They became the most perfect employer, allowing me more flexibility than I ever could have imagined once Joel and Fredrik came along. Had they not been so great, I would have quit a long time ago. I constantly thought, “This job isn’t replaceable – I’ll be sorry if I somehow let it go.” And this has been the prevailing thought that’s kept me going over the past several months.
When I returned to work after Matthew died, I worked with my office light off and my door closed. I thought this would only last a few weeks or months maybe. But months and years ticked by, and the light never did come back on. While there is certainly light in my life now, I think this is sort of a metaphor for my job situation… For some reason, or for a myriad of reasons, I don’t feel as though I ever quite regained my footing, professionally speaking, which I think has also been part of my deciding to let go as well.
I’m excited about the decision, overall, but it doesn’t mean I’m not struggling. I took immense pride in my career, and it, as well as this company, has been a huge part of who I am. I’m thrilled to be with my two living boys full-time, but it will be a major adjustment in so many ways, so I’m also terrified.
Although I’ve been home with them for months, I’ve always had help, and there will come a day in the very near future when I won’t have as much (or maybe any) help. Also, in some ways, I feel like I’m leaving behind something I’m good at for something I’m horrible at, as I often don’t feel super confident as a mother, especially a stay at home mother… Additionally, I feel, at least on some level, that I’ve failed. I pictured being able to “do it all,” and I’ve long believed I should be able to “do it all,” but I’ve since come to realize that I can’t do it all, at least not at the same time, and certainly not happily.
But I am trying to stay focused on the positives, because there are many. I’ll now be able to devote my full energy and attention to the boys in the most formative years of their lives. I’ll have more time to take the boys places without worrying that I should be working instead. I won’t have to hire (and also fire!) nannies. I’ll have more time for myself in the evenings instead of spending every free second of my time doing accounting. And who knows what other opportunities might come my way now that I’ve freed myself of this huge load.
Telling my boss went relatively smoothly. (Though I ugly cried the entire time – like through the whole lunch, into a salad that I barely ate.) She was extremely supportive of my decision, and there’s a chance I’ll continue working like five hours per month as a consultant (if they can’t figure out my spreadsheets!)… We’ll see.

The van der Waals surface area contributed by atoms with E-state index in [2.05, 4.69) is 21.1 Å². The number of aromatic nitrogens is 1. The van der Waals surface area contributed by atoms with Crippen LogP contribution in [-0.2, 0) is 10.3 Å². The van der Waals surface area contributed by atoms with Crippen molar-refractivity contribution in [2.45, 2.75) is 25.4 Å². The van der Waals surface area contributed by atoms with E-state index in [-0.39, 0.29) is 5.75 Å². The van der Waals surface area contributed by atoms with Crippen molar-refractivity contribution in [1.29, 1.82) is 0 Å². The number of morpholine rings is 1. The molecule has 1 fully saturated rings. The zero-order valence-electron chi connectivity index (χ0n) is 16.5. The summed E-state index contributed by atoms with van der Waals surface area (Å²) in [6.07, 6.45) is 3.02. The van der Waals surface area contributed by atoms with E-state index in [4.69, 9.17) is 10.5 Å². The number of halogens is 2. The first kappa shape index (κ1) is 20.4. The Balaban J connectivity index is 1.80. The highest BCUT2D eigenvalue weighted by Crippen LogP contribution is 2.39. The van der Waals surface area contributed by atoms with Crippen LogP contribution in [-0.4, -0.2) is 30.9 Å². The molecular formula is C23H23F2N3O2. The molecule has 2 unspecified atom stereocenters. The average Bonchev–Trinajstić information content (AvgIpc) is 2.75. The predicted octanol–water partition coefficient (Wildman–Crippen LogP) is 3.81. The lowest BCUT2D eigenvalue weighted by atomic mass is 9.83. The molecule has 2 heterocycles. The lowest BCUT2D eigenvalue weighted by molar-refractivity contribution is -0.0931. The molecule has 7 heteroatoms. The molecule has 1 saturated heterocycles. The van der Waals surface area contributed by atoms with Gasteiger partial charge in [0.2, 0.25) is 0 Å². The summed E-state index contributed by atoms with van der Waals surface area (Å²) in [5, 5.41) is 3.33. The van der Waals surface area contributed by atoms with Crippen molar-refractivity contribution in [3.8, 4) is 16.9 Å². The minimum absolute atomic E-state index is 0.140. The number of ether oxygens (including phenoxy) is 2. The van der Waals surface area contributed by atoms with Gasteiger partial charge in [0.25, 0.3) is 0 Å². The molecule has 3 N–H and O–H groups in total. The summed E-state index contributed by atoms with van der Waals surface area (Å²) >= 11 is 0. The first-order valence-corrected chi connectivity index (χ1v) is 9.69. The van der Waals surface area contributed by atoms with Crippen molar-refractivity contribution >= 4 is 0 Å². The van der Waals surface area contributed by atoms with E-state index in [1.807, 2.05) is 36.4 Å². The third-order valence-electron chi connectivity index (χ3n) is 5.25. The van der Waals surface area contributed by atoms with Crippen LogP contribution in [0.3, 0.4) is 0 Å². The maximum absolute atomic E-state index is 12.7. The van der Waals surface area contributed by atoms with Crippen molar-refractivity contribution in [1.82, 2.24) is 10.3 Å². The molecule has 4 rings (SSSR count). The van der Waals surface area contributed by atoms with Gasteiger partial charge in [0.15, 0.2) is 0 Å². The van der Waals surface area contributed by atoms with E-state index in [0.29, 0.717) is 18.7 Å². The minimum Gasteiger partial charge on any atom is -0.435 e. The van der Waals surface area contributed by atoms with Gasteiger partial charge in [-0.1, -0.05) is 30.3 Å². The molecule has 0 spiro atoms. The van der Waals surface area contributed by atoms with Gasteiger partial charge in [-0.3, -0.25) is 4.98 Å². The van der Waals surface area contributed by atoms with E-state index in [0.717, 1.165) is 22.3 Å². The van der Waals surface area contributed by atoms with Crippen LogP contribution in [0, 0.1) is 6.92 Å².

Since resigning I feel as though a huge weight has been lifted from me, but I’ve also remained sporadically weepy about it, even though, again, I know it is the right decision.
Another fun tidbit… On my way home from lunch, through tears, I noticed a message flash across my dashboard, “Coolant low. Turn off vehicle immediately!” This was super stressful, because I’d just merged onto the highway, and the next exit was about a mile away, in a sketchy area, and my vehicle wouldn’t accelerate, and it started to get noticeably hot, and I imagined that it might blow up or catch on fire or something… So as soon as I got to the exit ramp I turned the vehicle off and abandoned ship and stumbled down a steep, grassy ravine, crossed a deserted gravel parking lot, and headed over to the only business in eyeshot – a bar that was closed.
I sat outside and called Mark, who called a tow truck, and also came to get me. Because I was already in tears, this situation that should have elicited tears kind of snapped me out of my tears. Kind of like a how in math a negative times a negative equals a positive, a tearful situation times a tearful situation equals a hilarious situation. SOMETIMES. But in this case, my logic held true – I pretty much threw my arms up and chuckled, “Slap my ass and call me Sally – the irony!!! My vehicle is about to blow up in the very moment I cease being able to afford it anyway!”
But the vehicle is under warranty, so perhaps I can keep it after all.